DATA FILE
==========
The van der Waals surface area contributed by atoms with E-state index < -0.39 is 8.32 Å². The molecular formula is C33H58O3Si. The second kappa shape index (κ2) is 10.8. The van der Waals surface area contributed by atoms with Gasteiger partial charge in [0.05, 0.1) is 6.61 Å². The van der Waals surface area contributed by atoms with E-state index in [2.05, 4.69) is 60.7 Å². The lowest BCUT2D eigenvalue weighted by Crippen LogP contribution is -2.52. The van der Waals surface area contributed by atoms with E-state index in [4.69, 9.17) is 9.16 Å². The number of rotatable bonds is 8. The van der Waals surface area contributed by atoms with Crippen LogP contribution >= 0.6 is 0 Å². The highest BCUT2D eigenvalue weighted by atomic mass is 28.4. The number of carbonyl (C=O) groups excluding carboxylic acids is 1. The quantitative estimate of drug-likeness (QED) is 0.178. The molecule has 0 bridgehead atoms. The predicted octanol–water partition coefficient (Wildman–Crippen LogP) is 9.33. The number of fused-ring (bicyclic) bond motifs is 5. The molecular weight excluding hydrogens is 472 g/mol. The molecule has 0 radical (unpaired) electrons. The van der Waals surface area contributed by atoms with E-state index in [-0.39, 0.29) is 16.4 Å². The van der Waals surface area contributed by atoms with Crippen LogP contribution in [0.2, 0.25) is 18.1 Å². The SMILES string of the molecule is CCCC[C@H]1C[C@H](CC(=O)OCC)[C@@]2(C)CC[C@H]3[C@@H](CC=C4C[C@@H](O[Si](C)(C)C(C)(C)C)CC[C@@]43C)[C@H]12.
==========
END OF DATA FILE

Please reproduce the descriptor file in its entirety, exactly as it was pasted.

The van der Waals surface area contributed by atoms with E-state index < -0.39 is 8.32 Å². The molecular formula is C33H58O3Si. The second kappa shape index (κ2) is 10.8. The van der Waals surface area contributed by atoms with Gasteiger partial charge in [0.05, 0.1) is 6.61 Å². The van der Waals surface area contributed by atoms with E-state index in [2.05, 4.69) is 60.7 Å². The lowest BCUT2D eigenvalue weighted by Crippen LogP contribution is -2.52. The van der Waals surface area contributed by atoms with E-state index in [4.69, 9.17) is 9.16 Å². The number of rotatable bonds is 8. The van der Waals surface area contributed by atoms with Crippen LogP contribution >= 0.6 is 0 Å². The highest BCUT2D eigenvalue weighted by atomic mass is 28.4. The number of carbonyl (C=O) groups excluding carboxylic acids is 1. The quantitative estimate of drug-likeness (QED) is 0.178. The molecule has 0 bridgehead atoms. The predicted octanol–water partition coefficient (Wildman–Crippen LogP) is 9.33. The number of fused-ring (bicyclic) bond motifs is 5. The molecular weight excluding hydrogens is 472 g/mol. The molecule has 0 radical (unpaired) electrons. The van der Waals surface area contributed by atoms with E-state index in [-0.39, 0.29) is 16.4 Å². The van der Waals surface area contributed by atoms with Crippen LogP contribution in [0.2, 0.25) is 18.1 Å². The SMILES string of the molecule is CCCC[C@H]1C[C@H](CC(=O)OCC)[C@@]2(C)CC[C@H]3[C@@H](CC=C4C[C@@H](O[Si](C)(C)C(C)(C)C)CC[C@@]43C)[C@H]12.